You see I was debating the existence of God with a family member on FB and she asked me if I similarly mocked my wife’s beliefs in God. The fact is I often point out the illogical baloney that makes belief in an all powerful all loving deity so easy to make fun of.1  I do this in front of my wife, just as much as anyone. Actually I am more restrained with my family that still believes in the LDS faith than I am with her when I think about it. We never discuss the problems with the church in person. With my wife we discuss all this stuff, and much more.

So this morning I asked my wife how she felt when I would make fun of stuff like a father in heaven that prioritizes prayers to find lost keys over the desperate pleadings of starving kids in Africa. She said she really isn’t offended by what anyone else says at all, she realized everyone believes different things. I mentioned that the whole idea that you need to respect beliefs (which was the thrust of the comments my sis was making that instigated this conversation) just because people believe them seems ridiculous to me.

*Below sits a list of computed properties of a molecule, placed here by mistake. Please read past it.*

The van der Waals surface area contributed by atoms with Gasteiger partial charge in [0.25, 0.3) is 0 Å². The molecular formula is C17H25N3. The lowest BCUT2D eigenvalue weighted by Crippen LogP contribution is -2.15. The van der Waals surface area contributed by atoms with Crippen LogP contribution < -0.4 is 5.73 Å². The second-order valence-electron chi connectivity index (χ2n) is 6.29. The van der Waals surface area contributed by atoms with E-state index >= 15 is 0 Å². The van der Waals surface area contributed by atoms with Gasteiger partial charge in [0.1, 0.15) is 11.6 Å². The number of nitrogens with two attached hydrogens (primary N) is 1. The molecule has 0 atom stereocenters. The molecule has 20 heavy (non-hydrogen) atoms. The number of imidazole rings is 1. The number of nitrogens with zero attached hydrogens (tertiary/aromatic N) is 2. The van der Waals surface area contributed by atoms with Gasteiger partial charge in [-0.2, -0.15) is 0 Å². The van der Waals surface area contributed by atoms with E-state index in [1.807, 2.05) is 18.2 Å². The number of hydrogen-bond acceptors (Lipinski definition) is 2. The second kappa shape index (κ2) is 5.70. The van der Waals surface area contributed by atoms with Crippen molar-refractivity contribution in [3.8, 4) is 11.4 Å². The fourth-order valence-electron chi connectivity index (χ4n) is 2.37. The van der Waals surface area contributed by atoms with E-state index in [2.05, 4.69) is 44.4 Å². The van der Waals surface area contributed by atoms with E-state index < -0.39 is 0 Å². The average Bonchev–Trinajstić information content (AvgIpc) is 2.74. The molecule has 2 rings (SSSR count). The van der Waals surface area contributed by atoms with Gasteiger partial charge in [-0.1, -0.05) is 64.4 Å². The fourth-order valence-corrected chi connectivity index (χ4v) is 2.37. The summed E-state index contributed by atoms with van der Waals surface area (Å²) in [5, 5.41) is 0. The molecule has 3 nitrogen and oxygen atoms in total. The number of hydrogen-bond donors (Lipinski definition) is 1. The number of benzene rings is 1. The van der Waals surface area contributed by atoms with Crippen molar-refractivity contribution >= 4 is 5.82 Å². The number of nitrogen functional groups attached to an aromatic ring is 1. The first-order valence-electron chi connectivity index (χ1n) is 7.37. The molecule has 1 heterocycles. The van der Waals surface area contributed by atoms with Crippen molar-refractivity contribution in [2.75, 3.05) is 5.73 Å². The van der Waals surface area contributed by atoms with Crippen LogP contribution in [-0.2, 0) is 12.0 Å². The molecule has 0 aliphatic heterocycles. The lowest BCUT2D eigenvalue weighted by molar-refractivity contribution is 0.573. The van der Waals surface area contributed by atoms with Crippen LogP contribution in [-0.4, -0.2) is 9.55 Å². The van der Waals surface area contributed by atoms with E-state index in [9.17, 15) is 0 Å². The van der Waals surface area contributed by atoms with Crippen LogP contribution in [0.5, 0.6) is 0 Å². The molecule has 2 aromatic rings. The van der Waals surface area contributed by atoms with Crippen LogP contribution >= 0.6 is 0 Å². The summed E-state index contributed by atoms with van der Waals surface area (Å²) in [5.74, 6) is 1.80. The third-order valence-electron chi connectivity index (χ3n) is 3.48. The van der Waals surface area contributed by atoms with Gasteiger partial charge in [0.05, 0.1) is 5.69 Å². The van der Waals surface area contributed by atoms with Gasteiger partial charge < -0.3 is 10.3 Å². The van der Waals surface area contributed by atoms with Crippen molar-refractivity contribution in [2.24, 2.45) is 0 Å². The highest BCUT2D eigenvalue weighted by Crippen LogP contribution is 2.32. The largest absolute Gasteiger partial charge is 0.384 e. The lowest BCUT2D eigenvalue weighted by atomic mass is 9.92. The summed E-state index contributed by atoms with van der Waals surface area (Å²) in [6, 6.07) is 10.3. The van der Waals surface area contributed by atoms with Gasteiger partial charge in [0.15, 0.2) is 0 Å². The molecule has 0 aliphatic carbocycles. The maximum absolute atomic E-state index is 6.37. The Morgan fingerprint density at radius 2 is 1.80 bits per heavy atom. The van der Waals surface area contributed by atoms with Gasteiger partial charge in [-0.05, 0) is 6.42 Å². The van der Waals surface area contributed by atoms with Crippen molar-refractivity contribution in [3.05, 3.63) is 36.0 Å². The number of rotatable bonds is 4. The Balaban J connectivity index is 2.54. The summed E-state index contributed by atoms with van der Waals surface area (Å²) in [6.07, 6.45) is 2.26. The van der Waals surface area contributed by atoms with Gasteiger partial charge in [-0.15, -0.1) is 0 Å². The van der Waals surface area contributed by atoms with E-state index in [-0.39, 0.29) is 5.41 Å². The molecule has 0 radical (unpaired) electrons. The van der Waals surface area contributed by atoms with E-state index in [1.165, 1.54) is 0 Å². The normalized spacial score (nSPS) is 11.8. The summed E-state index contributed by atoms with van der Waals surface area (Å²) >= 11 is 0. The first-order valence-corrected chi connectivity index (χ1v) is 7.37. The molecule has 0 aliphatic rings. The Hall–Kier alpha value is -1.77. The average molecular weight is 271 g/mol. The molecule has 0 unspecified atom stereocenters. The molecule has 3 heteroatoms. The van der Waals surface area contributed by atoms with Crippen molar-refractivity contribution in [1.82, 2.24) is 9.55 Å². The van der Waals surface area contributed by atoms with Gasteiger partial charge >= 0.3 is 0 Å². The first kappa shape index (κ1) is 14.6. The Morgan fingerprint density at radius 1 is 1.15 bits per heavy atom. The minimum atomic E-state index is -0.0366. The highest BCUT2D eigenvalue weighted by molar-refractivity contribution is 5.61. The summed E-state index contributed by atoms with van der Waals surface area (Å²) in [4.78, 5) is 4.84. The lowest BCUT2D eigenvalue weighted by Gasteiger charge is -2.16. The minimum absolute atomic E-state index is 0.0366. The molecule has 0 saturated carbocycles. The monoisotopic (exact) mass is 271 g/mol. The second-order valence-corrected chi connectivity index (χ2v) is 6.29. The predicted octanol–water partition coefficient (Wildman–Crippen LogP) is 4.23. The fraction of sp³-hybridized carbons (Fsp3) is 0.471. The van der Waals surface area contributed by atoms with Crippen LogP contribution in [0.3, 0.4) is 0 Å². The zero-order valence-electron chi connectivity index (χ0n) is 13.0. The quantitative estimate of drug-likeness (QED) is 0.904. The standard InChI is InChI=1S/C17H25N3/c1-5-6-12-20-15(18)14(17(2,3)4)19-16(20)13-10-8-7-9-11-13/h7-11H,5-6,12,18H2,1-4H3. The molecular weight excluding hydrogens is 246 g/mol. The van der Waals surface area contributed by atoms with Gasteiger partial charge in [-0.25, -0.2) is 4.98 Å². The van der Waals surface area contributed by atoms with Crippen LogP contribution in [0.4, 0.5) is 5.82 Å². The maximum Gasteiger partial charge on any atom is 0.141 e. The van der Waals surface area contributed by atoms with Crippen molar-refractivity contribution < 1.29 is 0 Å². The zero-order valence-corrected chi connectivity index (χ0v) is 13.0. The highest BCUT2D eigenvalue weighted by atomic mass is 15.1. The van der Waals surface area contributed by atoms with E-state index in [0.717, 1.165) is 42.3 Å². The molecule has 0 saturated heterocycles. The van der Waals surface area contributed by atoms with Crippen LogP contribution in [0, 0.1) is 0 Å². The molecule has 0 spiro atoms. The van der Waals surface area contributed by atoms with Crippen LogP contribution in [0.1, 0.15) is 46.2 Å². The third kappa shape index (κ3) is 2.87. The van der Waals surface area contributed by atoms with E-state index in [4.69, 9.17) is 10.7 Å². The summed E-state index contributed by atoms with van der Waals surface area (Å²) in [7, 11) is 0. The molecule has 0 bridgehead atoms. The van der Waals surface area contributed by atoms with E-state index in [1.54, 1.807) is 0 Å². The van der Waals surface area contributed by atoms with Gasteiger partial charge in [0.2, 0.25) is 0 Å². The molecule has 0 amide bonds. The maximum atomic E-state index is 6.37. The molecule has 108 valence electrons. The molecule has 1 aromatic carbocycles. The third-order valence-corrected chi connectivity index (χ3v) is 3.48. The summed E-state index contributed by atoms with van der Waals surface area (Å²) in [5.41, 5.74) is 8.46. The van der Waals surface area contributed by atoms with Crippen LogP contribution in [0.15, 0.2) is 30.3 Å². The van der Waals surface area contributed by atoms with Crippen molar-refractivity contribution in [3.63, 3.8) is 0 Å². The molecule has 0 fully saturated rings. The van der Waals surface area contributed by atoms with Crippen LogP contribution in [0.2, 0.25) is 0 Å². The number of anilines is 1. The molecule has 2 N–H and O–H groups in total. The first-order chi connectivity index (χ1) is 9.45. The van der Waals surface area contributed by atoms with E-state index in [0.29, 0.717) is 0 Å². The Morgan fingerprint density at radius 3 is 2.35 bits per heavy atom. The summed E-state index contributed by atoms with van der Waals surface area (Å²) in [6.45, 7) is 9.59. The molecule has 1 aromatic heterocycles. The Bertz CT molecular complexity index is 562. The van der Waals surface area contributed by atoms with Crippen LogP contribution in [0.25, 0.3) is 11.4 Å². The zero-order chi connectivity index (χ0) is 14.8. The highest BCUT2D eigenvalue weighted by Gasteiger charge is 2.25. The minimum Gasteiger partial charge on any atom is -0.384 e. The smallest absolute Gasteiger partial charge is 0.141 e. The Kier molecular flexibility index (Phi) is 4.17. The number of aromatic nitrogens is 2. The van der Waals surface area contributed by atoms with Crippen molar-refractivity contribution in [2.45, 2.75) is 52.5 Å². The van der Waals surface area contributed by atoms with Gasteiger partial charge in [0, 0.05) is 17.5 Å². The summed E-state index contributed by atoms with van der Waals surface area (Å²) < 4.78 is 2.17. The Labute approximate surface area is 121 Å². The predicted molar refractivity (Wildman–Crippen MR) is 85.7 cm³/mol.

This is when my wife as she so often does, said something cogent and enlightening. She said, “She’s just super defensive. How can she not be. It’s one of the reasons she feels value.”  My wife’s statement was so true I realized, the social order of the LDS religion demands perfection, “be ye therefor perfect” is the end goal. Sure it pretends to cut you some slack with all the forgiveness talk, but in reality it hangs all your personal value on doing exactly what the religion says too.

In short, it steals your self confidence and ransoms it back to you for your obedience. Your worth to God depends primarily on how good you obey the leaders here and now. 2

No wonder people take so much offense when you view their beliefs as silly, especially when you layout the examples of how crazy it all sounds. “Stop saying that!” Is the cry, “you are being mean to me! I get to believe what I want and you shouldn’t ever make it look bad or silly or wrong if you are a nice person.” This leaves me personally flabbergasted because I swear these people don’t even read their own scriptures.

“…the Personage [God the father] who addressed me said that all their creeds were an abomination in his sight” JSH 1:19